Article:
It is a well-accepted practice to add production chemicals to a formation through a squeeze process. These are designed to place chemical in the near well area and treat the fluid for scale, paraffin, salt, etc. Now, frac-fluid approved chemicals are added to the fracture in order to place products deeper in the formation. In addition, concentrated solid versions of some chemicals have been formulated to provide prolonged treatment. This paper deals with the application of three production chemicals through the fracture fluid process. These chemicals were used to address the problems of scale deposition, bacteria-related corrosion and oxygen induced corrosion.
Fracture fluids are complex blends of chemicals designed to perform specific purposes in a specific order during the fracturing process. The addition of non-frac chemicals adds another level of complexity to the formulation and compatibility processes. Thus, it was necessary to limit the scope of production chemical choices and to seek out the most robust products.
To date the following types of production chemicals have been added to a variety of fracture fluids: scale inhibitors, salt inhibitors, oxygen scavengers, biocides, asphaltene dispersants and relative permeability modifiers. Gas hydrate inhibitors and paraffin inhibitors, although not yet applied, have been tested and approved for compatibility. In the future the authors hope to report on the outcome of fracturing and chemical programs that addressed the problems that required the use of these chemistries.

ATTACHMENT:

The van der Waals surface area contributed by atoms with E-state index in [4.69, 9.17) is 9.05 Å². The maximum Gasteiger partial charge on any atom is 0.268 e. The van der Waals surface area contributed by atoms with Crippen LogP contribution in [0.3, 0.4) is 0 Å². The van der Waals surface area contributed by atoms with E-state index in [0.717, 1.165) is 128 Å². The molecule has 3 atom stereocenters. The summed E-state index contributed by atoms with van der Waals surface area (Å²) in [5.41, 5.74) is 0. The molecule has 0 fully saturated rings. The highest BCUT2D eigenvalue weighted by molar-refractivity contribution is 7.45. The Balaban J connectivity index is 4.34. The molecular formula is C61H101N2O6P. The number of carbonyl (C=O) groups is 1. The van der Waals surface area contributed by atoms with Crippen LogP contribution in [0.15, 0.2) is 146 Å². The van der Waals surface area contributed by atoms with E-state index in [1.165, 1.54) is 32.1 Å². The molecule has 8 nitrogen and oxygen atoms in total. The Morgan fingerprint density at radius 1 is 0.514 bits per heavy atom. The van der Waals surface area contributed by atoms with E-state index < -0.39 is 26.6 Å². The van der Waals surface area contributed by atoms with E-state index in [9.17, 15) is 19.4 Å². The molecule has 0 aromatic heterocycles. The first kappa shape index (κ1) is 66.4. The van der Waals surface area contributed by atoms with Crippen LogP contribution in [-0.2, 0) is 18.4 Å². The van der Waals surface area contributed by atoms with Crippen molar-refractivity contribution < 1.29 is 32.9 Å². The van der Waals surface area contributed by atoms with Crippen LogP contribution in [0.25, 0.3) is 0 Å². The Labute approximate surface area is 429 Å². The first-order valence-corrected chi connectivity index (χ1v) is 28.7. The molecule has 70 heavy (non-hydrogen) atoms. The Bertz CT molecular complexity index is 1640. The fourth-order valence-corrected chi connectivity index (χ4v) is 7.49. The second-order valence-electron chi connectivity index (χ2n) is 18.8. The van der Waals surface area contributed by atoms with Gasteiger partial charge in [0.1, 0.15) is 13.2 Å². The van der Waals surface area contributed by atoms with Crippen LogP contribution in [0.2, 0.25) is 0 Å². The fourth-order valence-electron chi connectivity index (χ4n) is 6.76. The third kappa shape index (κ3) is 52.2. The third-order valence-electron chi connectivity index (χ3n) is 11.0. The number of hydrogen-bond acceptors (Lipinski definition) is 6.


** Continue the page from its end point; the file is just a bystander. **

The significance of this new area of chemical application falls into two levels. For a land or shallow water well where intervention costs are a major issue then the choice to add production chemicals to the fracture depends on the severity of expected treatment problems, the remoteness of the well and other operational and economic drivers. However, in the case of a deep-water well the application of key production chemicals applied during the initial stimulation could make the difference between a highly profitable well and a well that sees a production decline and requires an expensive intervention.